In Luke 2:10 the angelic herald of the birth of Jesus Christ said: 'Do not be afraid. I bring you good news of great joy …' In 1Peter 1:8 we read that those who believe in Jesus Christ 'are filled with an inexpressible and glorious joy ...' In Romans 5:11 we read that, on the basis of justification by faith, believers 'rejoice in God through our Lord Jesus Christ.'

This joy is expressed by the countless multitude standing in the presence of God and the Lamb in Revelation 7:9,10. It is symbolised by the palm branches in their hands.

In Israel palm branches were employed historically in joyful celebration.

[1] They were held by the joyous crowd that welcomed Jesus as he rode into Jerusalem a week before his crucifixion [John 12:13]. They hailed him as the one who brought God’s salvation. They hailed him as the King of Israel, as the blessed one who came in the name of the Lord. In this they quoted from both Psalm 118 and Zechariah 9.

[2] In Psalm 118:27 we read of a festal procession, with boughs in hand [NIV], moving up to the horns of the altar, rejoicing in the protection and salvation provided by God. [This Psalm is one of the processional Psalms sung by pilgrims journeying to Jerusalem for the three holy feast periods.]

[3] One of those holy annual gatherings in Jerusalem was the Feast of Tabernacles, the most joyous of all feasts. During this Feast the people were instructed to take palm fronds etc, and ‘rejoice before the LORD for seven days’ [Leviticus 23:40]. This particularly joyful feast is still celebrated today. It is so joyful that ‘The Rabbis say, “He who has not seen Jerusalem during the Feast of Tabernacles does not know what rejoicing means”’ [The Gospel in the Feasts of Israel, Victor Buksbazen]. When we ask ‘Why this measure of joy?’ and ‘Is there some connection here with the palm branches in the hands of the redeemed in Revelation 7?’ we find some instructive answers:

The Feast of Tabernacles followed five days after the Day of Atonement, during which atonement for sin was provided. This rejoicing follows deliverance from sin.

The original institution of the Feast of Tabernacles was at Sinai, immediately following God’s redemption of Israel from slavery in Egypt. Again: this joyous feast follows deliverance from slavery.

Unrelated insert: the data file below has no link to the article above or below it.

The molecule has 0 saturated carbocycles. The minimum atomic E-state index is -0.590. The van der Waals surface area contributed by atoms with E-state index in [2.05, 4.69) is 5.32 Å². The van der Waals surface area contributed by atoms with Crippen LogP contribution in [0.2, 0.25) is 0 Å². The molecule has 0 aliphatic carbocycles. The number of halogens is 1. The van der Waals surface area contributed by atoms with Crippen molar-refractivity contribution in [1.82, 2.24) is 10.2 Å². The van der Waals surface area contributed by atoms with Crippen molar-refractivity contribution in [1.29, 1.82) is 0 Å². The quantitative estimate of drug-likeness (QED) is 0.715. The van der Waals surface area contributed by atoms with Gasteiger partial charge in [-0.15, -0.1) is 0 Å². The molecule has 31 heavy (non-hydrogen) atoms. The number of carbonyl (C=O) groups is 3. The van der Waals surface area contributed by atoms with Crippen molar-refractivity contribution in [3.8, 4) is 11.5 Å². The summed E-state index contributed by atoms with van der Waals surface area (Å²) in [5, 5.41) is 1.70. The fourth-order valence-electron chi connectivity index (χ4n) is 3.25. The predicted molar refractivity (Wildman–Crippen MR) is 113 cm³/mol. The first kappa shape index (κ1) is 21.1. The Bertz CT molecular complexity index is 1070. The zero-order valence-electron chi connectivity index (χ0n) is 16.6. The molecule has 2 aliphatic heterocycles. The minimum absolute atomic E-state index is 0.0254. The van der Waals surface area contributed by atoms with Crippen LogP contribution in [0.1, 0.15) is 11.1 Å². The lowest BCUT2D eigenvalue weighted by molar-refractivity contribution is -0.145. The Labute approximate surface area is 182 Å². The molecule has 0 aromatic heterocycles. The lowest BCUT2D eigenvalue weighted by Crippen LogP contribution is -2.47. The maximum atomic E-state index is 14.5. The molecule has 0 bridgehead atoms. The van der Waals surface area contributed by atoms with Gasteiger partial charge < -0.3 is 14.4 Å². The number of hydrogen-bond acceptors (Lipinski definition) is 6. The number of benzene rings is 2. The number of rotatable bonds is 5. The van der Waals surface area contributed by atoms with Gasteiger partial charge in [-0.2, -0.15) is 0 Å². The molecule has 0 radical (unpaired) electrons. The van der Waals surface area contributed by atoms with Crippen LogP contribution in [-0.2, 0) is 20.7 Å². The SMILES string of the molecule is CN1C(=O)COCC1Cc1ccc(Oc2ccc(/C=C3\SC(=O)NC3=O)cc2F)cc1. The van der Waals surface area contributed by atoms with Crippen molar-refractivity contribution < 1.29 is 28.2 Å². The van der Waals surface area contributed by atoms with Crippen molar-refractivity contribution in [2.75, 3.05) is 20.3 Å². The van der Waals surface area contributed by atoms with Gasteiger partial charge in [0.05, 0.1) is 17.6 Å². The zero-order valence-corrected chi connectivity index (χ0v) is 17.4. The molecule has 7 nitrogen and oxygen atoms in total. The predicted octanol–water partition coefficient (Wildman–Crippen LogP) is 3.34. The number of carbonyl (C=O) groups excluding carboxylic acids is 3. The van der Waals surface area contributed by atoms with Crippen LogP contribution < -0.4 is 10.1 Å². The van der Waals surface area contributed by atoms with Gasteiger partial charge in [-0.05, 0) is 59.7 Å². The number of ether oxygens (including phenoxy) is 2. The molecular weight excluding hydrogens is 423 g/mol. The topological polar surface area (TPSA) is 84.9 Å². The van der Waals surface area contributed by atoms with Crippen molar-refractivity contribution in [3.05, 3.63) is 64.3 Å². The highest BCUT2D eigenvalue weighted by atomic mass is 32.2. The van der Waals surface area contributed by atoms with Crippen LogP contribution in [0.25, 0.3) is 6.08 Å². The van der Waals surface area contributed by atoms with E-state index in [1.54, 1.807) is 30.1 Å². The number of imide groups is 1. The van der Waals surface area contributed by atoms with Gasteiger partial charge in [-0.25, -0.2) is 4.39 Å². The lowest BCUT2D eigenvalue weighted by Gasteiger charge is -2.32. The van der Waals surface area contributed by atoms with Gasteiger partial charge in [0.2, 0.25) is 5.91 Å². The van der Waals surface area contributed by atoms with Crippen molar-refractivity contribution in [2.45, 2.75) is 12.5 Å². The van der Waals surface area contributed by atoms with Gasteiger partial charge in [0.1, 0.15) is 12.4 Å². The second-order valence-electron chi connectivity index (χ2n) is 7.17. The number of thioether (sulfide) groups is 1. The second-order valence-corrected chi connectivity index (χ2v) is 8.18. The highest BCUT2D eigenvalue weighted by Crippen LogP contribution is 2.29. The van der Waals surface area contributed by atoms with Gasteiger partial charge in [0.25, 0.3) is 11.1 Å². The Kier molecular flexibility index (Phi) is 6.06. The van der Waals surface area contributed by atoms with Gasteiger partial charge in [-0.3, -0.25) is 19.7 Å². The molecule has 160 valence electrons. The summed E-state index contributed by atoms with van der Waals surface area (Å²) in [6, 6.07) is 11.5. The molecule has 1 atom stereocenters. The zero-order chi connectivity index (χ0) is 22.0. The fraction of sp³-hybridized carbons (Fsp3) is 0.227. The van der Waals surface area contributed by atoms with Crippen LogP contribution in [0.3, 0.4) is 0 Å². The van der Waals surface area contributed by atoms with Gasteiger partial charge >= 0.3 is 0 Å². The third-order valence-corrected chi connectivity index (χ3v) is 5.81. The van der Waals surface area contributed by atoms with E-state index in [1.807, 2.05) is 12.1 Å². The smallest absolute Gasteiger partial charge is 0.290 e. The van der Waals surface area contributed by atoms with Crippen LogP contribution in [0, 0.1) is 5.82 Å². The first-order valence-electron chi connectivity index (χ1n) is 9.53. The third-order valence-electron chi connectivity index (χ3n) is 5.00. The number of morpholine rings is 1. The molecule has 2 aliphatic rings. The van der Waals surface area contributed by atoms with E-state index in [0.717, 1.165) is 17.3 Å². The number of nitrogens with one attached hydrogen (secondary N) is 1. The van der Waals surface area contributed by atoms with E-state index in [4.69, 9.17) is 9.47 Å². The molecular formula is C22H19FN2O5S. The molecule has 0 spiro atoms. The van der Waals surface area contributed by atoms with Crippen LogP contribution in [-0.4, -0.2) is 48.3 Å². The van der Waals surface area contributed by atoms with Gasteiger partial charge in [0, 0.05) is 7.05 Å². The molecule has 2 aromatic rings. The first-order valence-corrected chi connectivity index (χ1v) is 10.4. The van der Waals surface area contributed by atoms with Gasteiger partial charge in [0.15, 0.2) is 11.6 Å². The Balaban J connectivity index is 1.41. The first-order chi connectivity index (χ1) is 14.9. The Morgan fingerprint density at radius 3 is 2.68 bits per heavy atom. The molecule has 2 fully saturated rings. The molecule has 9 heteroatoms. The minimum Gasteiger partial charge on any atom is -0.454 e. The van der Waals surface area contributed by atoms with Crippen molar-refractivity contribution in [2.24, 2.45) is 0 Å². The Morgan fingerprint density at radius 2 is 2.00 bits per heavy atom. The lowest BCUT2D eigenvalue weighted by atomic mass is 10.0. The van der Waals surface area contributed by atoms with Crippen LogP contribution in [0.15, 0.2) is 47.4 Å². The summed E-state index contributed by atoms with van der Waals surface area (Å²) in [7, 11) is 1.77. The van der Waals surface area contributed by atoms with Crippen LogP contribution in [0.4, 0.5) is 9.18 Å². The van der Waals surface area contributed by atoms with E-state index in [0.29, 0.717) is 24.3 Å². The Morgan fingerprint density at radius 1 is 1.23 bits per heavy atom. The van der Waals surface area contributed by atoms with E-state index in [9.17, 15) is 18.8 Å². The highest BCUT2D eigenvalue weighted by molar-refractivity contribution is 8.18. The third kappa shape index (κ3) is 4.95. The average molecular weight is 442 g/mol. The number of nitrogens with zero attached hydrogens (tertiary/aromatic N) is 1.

At that time, God (symbolically) dwelt among his people in the Tabernacle [= ‘tent’], which was surrounded by the tents of the Israelites. His presence among them was symbolised by a pillar of cloud by day and a pillar of fire by night. This assured them of his presence and protection. Living in tents, without the protection of a fortified city, they were dependent solely upon God and his presence with them.

As it developed over history, a range of additional traditions characterised this Feast: it became not only commemorative of the redemption from Egypt but also a prophetic prayer for the coming of the Messiah and his salvation. Two of these traditions, in particular, were deliberately referenced by Jesus Christ and applied to himself: the pouring out of a jug of water, as a symbolic prophetic prayer for the spiritual blessings, and the brilliant illumination of the temple during the Feast. In this context Jesus taught that he is the source of living water [see John 7:37-39], and he is the light of the world [John 8:12]. Those who believe in him are blessed with endless spiritual life and light.

In addition to this use of actual palm branches, we find in both Solomon’s temple and the symbolic temple of Ezekiel 40 numerous palm tree decorations scattered throughout the structure on the doors and the walls. Interestingly, these palms, elsewhere symbols of human joy in the presence of the Lord, were interspersed in an alternating pattern between cherubim, symbols of human prohibition from God’s presence.  Two things that were mutually exclusive are placed together.

Here in Revelation 7 the palm branches in the hands of the redeemed and the cherubim surrounding the throne are seen together in their eternal reality: humans stand in the presence of God in joyful celebration; by the blood of the Lamb their death and darkness has been replaced with life and light in reunion with God. Sin no more separates. Sin no longer bans them from his presence. Disqualification has been replaced with acceptance. Fear in the presence of God has been replaced with joy. With joy and with confidence they stand before him, with the whole universe, including the cherubim, the four living creatures, surrounding them and celebrating because of their salvation by the Lamb.

This is the present and eternal joy of the redeemed.

© Rosemary Bardsley 2015